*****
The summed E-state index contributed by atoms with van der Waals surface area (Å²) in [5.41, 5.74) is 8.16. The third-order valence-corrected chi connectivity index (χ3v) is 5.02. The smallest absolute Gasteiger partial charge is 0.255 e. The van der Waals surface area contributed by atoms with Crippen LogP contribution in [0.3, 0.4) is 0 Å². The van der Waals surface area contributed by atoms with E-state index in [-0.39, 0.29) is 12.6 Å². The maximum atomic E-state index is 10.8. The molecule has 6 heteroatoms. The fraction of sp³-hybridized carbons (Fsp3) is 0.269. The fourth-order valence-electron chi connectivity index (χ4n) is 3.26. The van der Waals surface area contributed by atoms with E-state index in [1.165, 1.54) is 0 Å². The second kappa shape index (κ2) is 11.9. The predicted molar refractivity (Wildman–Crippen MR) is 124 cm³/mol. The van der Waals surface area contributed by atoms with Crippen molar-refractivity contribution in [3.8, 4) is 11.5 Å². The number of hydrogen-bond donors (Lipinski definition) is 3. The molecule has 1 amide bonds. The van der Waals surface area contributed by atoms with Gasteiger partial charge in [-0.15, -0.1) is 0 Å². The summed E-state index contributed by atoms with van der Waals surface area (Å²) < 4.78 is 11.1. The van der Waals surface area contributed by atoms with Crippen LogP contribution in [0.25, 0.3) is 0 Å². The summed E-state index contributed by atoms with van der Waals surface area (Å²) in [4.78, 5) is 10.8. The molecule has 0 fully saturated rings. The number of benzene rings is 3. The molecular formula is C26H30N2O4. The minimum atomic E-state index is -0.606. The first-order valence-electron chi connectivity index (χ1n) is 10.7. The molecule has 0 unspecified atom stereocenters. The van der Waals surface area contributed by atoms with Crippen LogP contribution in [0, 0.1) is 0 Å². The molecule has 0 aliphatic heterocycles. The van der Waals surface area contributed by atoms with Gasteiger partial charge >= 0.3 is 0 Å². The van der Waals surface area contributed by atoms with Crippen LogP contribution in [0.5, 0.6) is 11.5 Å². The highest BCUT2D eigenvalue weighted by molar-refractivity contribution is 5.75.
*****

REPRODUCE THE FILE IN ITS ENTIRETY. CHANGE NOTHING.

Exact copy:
The summed E-state index contributed by atoms with van der Waals surface area (Å²) in [5.41, 5.74) is 8.16. The third-order valence-corrected chi connectivity index (χ3v) is 5.02. The smallest absolute Gasteiger partial charge is 0.255 e. The van der Waals surface area contributed by atoms with Crippen LogP contribution in [0.3, 0.4) is 0 Å². The van der Waals surface area contributed by atoms with E-state index in [-0.39, 0.29) is 12.6 Å². The maximum atomic E-state index is 10.8. The molecule has 6 heteroatoms. The fraction of sp³-hybridized carbons (Fsp3) is 0.269. The fourth-order valence-electron chi connectivity index (χ4n) is 3.26. The van der Waals surface area contributed by atoms with E-state index in [1.165, 1.54) is 0 Å². The second kappa shape index (κ2) is 11.9. The predicted molar refractivity (Wildman–Crippen MR) is 124 cm³/mol. The van der Waals surface area contributed by atoms with Crippen molar-refractivity contribution in [3.8, 4) is 11.5 Å². The number of hydrogen-bond donors (Lipinski definition) is 3. The molecule has 1 amide bonds. The van der Waals surface area contributed by atoms with Gasteiger partial charge in [-0.15, -0.1) is 0 Å². The summed E-state index contributed by atoms with van der Waals surface area (Å²) < 4.78 is 11.1. The van der Waals surface area contributed by atoms with Crippen LogP contribution in [0.25, 0.3) is 0 Å². The summed E-state index contributed by atoms with van der Waals surface area (Å²) in [4.78, 5) is 10.8. The molecule has 0 fully saturated rings. The number of benzene rings is 3. The molecular formula is C26H30N2O4. The minimum atomic E-state index is -0.606. The first-order valence-electron chi connectivity index (χ1n) is 10.7. The molecule has 0 unspecified atom stereocenters. The van der Waals surface area contributed by atoms with Crippen LogP contribution in [0, 0.1) is 0 Å². The molecule has 0 aliphatic heterocycles. The van der Waals surface area contributed by atoms with Gasteiger partial charge >= 0.3 is 0 Å². The van der Waals surface area contributed by atoms with Crippen LogP contribution in [0.5, 0.6) is 11.5 Å². The highest BCUT2D eigenvalue weighted by molar-refractivity contribution is 5.75.